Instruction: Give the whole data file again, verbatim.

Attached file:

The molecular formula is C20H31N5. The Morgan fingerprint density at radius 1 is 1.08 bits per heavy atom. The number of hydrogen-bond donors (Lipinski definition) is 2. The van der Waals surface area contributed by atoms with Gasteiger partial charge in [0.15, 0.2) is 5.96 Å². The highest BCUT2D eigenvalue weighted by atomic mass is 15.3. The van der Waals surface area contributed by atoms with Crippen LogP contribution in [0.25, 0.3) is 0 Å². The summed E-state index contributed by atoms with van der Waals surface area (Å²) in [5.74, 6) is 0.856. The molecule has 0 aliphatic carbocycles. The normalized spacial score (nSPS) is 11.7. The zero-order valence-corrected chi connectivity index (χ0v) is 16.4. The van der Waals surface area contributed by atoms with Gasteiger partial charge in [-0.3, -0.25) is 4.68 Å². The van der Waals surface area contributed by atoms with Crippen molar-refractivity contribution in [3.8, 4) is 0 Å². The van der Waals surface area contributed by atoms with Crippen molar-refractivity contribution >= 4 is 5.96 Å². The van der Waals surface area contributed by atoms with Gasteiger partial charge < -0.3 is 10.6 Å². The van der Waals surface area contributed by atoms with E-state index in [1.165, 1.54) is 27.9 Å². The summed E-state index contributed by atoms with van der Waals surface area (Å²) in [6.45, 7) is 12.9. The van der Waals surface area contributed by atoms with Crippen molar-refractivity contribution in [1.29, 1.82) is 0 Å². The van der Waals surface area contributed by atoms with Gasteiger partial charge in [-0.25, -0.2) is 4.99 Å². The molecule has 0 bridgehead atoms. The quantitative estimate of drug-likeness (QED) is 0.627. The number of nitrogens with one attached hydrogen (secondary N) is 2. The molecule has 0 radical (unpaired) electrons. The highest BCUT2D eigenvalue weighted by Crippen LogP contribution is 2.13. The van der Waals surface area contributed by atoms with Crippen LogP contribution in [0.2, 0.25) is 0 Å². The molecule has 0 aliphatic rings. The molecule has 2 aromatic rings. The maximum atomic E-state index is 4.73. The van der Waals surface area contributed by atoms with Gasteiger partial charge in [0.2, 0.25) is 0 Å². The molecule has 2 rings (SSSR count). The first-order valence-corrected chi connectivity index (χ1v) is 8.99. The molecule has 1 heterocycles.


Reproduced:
The molecular formula is C20H31N5. The Morgan fingerprint density at radius 1 is 1.08 bits per heavy atom. The number of hydrogen-bond donors (Lipinski definition) is 2. The van der Waals surface area contributed by atoms with Gasteiger partial charge in [0.15, 0.2) is 5.96 Å². The highest BCUT2D eigenvalue weighted by atomic mass is 15.3. The van der Waals surface area contributed by atoms with Crippen LogP contribution in [0.25, 0.3) is 0 Å². The summed E-state index contributed by atoms with van der Waals surface area (Å²) in [5.74, 6) is 0.856. The molecule has 0 aliphatic carbocycles. The normalized spacial score (nSPS) is 11.7. The zero-order valence-corrected chi connectivity index (χ0v) is 16.4. The van der Waals surface area contributed by atoms with Gasteiger partial charge in [-0.3, -0.25) is 4.68 Å². The van der Waals surface area contributed by atoms with Crippen molar-refractivity contribution in [3.8, 4) is 0 Å². The van der Waals surface area contributed by atoms with Crippen molar-refractivity contribution >= 4 is 5.96 Å². The van der Waals surface area contributed by atoms with Gasteiger partial charge < -0.3 is 10.6 Å². The van der Waals surface area contributed by atoms with E-state index in [1.165, 1.54) is 27.9 Å². The summed E-state index contributed by atoms with van der Waals surface area (Å²) in [6.45, 7) is 12.9. The van der Waals surface area contributed by atoms with Crippen molar-refractivity contribution in [1.29, 1.82) is 0 Å². The van der Waals surface area contributed by atoms with Gasteiger partial charge in [-0.25, -0.2) is 4.99 Å². The molecule has 0 bridgehead atoms. The quantitative estimate of drug-likeness (QED) is 0.627. The number of nitrogens with one attached hydrogen (secondary N) is 2. The molecule has 0 radical (unpaired) electrons. The highest BCUT2D eigenvalue weighted by Crippen LogP contribution is 2.13. The van der Waals surface area contributed by atoms with Crippen LogP contribution in [0.2, 0.25) is 0 Å². The molecule has 0 aliphatic rings. The molecule has 2 aromatic rings. The maximum atomic E-state index is 4.73. The van der Waals surface area contributed by atoms with Gasteiger partial charge in [0.2, 0.25) is 0 Å². The molecule has 2 rings (SSSR count). The first-order valence-corrected chi connectivity index (χ1v) is 8.99. The molecule has 1 heterocycles.